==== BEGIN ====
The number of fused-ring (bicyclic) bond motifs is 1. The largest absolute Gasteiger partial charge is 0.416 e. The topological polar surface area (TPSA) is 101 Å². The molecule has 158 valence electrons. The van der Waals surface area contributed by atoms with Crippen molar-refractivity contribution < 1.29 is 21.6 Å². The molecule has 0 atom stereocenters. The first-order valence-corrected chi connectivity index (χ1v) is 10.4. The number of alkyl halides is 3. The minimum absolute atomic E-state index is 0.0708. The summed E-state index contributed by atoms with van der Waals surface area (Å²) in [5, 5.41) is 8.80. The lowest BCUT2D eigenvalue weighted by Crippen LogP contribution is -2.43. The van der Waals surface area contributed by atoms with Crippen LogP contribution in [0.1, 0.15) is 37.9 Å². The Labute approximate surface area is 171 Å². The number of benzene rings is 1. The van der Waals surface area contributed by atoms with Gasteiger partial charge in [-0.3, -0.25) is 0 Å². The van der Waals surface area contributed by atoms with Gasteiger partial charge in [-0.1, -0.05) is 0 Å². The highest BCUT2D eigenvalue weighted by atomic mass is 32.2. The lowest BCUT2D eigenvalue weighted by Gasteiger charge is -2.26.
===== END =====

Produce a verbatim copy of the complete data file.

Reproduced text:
The number of fused-ring (bicyclic) bond motifs is 1. The largest absolute Gasteiger partial charge is 0.416 e. The topological polar surface area (TPSA) is 101 Å². The molecule has 158 valence electrons. The van der Waals surface area contributed by atoms with Crippen molar-refractivity contribution < 1.29 is 21.6 Å². The molecule has 0 atom stereocenters. The first-order valence-corrected chi connectivity index (χ1v) is 10.4. The number of alkyl halides is 3. The minimum absolute atomic E-state index is 0.0708. The summed E-state index contributed by atoms with van der Waals surface area (Å²) in [5, 5.41) is 8.80. The lowest BCUT2D eigenvalue weighted by Crippen LogP contribution is -2.43. The van der Waals surface area contributed by atoms with Crippen LogP contribution in [0.1, 0.15) is 37.9 Å². The Labute approximate surface area is 171 Å². The number of benzene rings is 1. The van der Waals surface area contributed by atoms with Gasteiger partial charge in [-0.3, -0.25) is 0 Å². The van der Waals surface area contributed by atoms with Gasteiger partial charge in [-0.1, -0.05) is 0 Å². The highest BCUT2D eigenvalue weighted by atomic mass is 32.2. The lowest BCUT2D eigenvalue weighted by Gasteiger charge is -2.26.